I was one of those kids who, through music, experienced nostalgia—or wanted to, or tried to—way before I even knew what the word meant. Maybe it was my adolescent flair for the dramatic that made nostalgic songs appeal to my developing brain and heart, but I always liked autumnal sounding songs about regret or lost youth or fading dreams and reveled all up in them like a warm blanket. Nothing captures those themes, that vibe, like a good road song (see #99, for instance), and there aren’t many road songs as good as this one. Perhaps cause it was recorded, literally, on the road, in 1977 in Maryland? I think it also appealed to the autobiography lover in me: Singing along to lyrics like “In ’69 I was twenty-one and I called the road my own/I don’t know when that road turned onto the road I’m on” made me feel like I was living some jaded, sexy life far away from the Long Island burbs, learning about love and life and lethargy. Maybe I thought the propulsive jolt of the music could push me closer to the adulthood that would give that nostalgic desire real heft? Maybe. But the tangle of lead and rhythm guitar, the plunk of the roadhouse-style piano, Jackson’s exhausted man-on-a-mission growl also did the trick. Not to mention the glorious backgrounds of Rosemary Butler (who I always imagined was black!), grinding down on that “runnin’ blind” line, punctuating the choruses like the very lived-in voice of experience informing, and hovering above, it all.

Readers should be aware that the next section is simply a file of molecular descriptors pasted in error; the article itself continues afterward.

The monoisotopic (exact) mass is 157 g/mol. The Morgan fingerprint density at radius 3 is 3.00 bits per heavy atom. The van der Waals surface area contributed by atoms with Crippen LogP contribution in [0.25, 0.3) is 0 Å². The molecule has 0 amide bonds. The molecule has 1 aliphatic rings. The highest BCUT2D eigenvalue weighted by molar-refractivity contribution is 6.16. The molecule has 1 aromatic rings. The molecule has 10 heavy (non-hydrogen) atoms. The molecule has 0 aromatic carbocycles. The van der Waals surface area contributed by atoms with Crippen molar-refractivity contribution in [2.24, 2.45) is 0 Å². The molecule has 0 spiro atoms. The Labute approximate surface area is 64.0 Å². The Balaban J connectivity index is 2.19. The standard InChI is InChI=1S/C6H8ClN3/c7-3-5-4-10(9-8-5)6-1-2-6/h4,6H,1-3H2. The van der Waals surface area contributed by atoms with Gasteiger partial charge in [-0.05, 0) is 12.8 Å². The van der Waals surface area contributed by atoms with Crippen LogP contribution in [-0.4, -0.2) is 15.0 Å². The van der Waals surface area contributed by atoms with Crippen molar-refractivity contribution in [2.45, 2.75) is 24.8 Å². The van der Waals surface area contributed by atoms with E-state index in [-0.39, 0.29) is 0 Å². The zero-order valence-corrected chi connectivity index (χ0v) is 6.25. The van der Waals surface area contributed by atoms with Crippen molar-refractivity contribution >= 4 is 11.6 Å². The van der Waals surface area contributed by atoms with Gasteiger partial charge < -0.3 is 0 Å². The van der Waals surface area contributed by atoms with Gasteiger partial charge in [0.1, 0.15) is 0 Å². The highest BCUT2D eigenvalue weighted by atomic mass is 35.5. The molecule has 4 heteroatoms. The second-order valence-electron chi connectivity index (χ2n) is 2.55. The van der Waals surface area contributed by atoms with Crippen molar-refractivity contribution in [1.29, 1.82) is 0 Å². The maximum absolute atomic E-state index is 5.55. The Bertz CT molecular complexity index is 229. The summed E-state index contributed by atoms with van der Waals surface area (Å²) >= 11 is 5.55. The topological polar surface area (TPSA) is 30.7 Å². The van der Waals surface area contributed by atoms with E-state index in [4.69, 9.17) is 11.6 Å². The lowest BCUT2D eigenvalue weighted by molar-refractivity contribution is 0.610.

Here’s the tune: